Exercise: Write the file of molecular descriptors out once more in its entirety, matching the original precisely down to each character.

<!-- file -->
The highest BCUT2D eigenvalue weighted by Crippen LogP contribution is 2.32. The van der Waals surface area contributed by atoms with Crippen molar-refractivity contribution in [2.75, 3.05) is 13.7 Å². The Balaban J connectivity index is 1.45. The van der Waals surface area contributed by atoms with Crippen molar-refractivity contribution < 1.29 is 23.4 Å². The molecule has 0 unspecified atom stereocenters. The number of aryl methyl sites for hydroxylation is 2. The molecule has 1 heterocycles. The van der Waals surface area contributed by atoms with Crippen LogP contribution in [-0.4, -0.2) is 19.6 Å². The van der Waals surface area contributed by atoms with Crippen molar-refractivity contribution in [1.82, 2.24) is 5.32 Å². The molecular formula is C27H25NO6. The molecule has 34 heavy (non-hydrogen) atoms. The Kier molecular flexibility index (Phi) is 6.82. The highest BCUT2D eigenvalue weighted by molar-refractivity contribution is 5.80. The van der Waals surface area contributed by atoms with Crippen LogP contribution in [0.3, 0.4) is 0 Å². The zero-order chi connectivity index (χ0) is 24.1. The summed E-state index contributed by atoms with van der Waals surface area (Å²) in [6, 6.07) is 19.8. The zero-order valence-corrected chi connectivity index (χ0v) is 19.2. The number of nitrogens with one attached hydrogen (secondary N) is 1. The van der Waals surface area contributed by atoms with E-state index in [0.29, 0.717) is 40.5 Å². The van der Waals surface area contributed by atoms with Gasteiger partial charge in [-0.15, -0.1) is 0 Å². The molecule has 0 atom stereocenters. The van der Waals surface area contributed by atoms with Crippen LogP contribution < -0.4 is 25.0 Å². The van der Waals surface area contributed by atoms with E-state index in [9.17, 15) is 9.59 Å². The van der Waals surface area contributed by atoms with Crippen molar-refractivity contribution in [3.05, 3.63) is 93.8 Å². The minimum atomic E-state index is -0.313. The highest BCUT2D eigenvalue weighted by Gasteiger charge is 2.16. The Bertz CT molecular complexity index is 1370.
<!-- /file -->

The highest BCUT2D eigenvalue weighted by Crippen LogP contribution is 2.32. The van der Waals surface area contributed by atoms with Crippen molar-refractivity contribution in [2.75, 3.05) is 13.7 Å². The Balaban J connectivity index is 1.45. The van der Waals surface area contributed by atoms with Crippen molar-refractivity contribution < 1.29 is 23.4 Å². The molecule has 0 unspecified atom stereocenters. The number of aryl methyl sites for hydroxylation is 2. The molecule has 1 heterocycles. The van der Waals surface area contributed by atoms with Crippen LogP contribution in [-0.4, -0.2) is 19.6 Å². The van der Waals surface area contributed by atoms with Crippen molar-refractivity contribution in [1.82, 2.24) is 5.32 Å². The molecular formula is C27H25NO6. The molecule has 34 heavy (non-hydrogen) atoms. The Kier molecular flexibility index (Phi) is 6.82. The highest BCUT2D eigenvalue weighted by molar-refractivity contribution is 5.80. The van der Waals surface area contributed by atoms with Crippen LogP contribution in [0.3, 0.4) is 0 Å². The zero-order chi connectivity index (χ0) is 24.1. The summed E-state index contributed by atoms with van der Waals surface area (Å²) in [6, 6.07) is 19.8. The zero-order valence-corrected chi connectivity index (χ0v) is 19.2. The number of nitrogens with one attached hydrogen (secondary N) is 1. The van der Waals surface area contributed by atoms with E-state index in [0.29, 0.717) is 40.5 Å². The van der Waals surface area contributed by atoms with Gasteiger partial charge in [-0.15, -0.1) is 0 Å². The molecule has 0 atom stereocenters. The van der Waals surface area contributed by atoms with Crippen LogP contribution < -0.4 is 25.0 Å². The van der Waals surface area contributed by atoms with E-state index in [9.17, 15) is 9.59 Å². The van der Waals surface area contributed by atoms with Crippen molar-refractivity contribution in [3.05, 3.63) is 93.8 Å². The minimum atomic E-state index is -0.313. The highest BCUT2D eigenvalue weighted by Gasteiger charge is 2.16. The Bertz CT molecular complexity index is 1370.